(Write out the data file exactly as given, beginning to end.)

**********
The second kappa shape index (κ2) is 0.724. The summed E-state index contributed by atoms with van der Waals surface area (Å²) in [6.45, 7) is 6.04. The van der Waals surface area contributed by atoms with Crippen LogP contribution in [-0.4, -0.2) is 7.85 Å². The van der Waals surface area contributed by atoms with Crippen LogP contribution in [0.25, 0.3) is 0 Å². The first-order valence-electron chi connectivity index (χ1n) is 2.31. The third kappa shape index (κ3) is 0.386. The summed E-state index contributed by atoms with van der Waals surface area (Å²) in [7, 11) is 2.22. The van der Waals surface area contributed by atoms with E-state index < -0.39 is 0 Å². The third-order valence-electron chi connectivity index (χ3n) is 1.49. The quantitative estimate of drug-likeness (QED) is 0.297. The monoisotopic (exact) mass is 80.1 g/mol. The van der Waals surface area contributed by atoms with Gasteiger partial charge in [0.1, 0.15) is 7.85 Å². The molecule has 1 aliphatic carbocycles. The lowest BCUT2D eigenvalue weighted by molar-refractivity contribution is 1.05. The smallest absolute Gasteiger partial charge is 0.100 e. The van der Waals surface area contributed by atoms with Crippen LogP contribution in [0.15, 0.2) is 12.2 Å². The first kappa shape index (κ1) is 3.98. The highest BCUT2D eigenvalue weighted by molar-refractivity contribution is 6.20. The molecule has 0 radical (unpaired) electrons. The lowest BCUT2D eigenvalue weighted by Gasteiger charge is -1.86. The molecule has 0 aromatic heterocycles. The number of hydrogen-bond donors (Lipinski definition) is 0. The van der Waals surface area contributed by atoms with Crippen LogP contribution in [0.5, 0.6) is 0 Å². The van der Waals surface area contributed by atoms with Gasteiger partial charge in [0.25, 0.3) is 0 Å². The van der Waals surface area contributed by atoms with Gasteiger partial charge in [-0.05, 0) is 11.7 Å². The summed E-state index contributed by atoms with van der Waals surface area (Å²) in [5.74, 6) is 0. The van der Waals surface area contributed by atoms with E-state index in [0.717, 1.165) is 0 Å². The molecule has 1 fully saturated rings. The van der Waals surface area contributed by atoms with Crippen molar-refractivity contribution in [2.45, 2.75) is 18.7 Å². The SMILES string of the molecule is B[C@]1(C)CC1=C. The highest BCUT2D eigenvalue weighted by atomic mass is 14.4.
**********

The second kappa shape index (κ2) is 0.724. The summed E-state index contributed by atoms with van der Waals surface area (Å²) in [6.45, 7) is 6.04. The van der Waals surface area contributed by atoms with Crippen LogP contribution in [-0.4, -0.2) is 7.85 Å². The van der Waals surface area contributed by atoms with Crippen LogP contribution in [0.25, 0.3) is 0 Å². The first-order valence-electron chi connectivity index (χ1n) is 2.31. The third kappa shape index (κ3) is 0.386. The summed E-state index contributed by atoms with van der Waals surface area (Å²) in [7, 11) is 2.22. The van der Waals surface area contributed by atoms with E-state index < -0.39 is 0 Å². The third-order valence-electron chi connectivity index (χ3n) is 1.49. The quantitative estimate of drug-likeness (QED) is 0.297. The monoisotopic (exact) mass is 80.1 g/mol. The van der Waals surface area contributed by atoms with Gasteiger partial charge in [0.1, 0.15) is 7.85 Å². The molecule has 1 aliphatic carbocycles. The lowest BCUT2D eigenvalue weighted by molar-refractivity contribution is 1.05. The smallest absolute Gasteiger partial charge is 0.100 e. The van der Waals surface area contributed by atoms with Crippen LogP contribution in [0.15, 0.2) is 12.2 Å². The first kappa shape index (κ1) is 3.98. The highest BCUT2D eigenvalue weighted by molar-refractivity contribution is 6.20. The molecule has 0 radical (unpaired) electrons. The lowest BCUT2D eigenvalue weighted by Gasteiger charge is -1.86. The molecule has 0 aromatic heterocycles. The number of hydrogen-bond donors (Lipinski definition) is 0. The van der Waals surface area contributed by atoms with Crippen LogP contribution in [0.5, 0.6) is 0 Å². The van der Waals surface area contributed by atoms with Gasteiger partial charge in [0.25, 0.3) is 0 Å². The van der Waals surface area contributed by atoms with Gasteiger partial charge in [-0.05, 0) is 11.7 Å². The summed E-state index contributed by atoms with van der Waals surface area (Å²) in [5.74, 6) is 0. The van der Waals surface area contributed by atoms with E-state index in [0.717, 1.165) is 0 Å². The molecule has 1 fully saturated rings. The van der Waals surface area contributed by atoms with Crippen molar-refractivity contribution in [2.45, 2.75) is 18.7 Å². The SMILES string of the molecule is B[C@]1(C)CC1=C. The highest BCUT2D eigenvalue weighted by atomic mass is 14.4.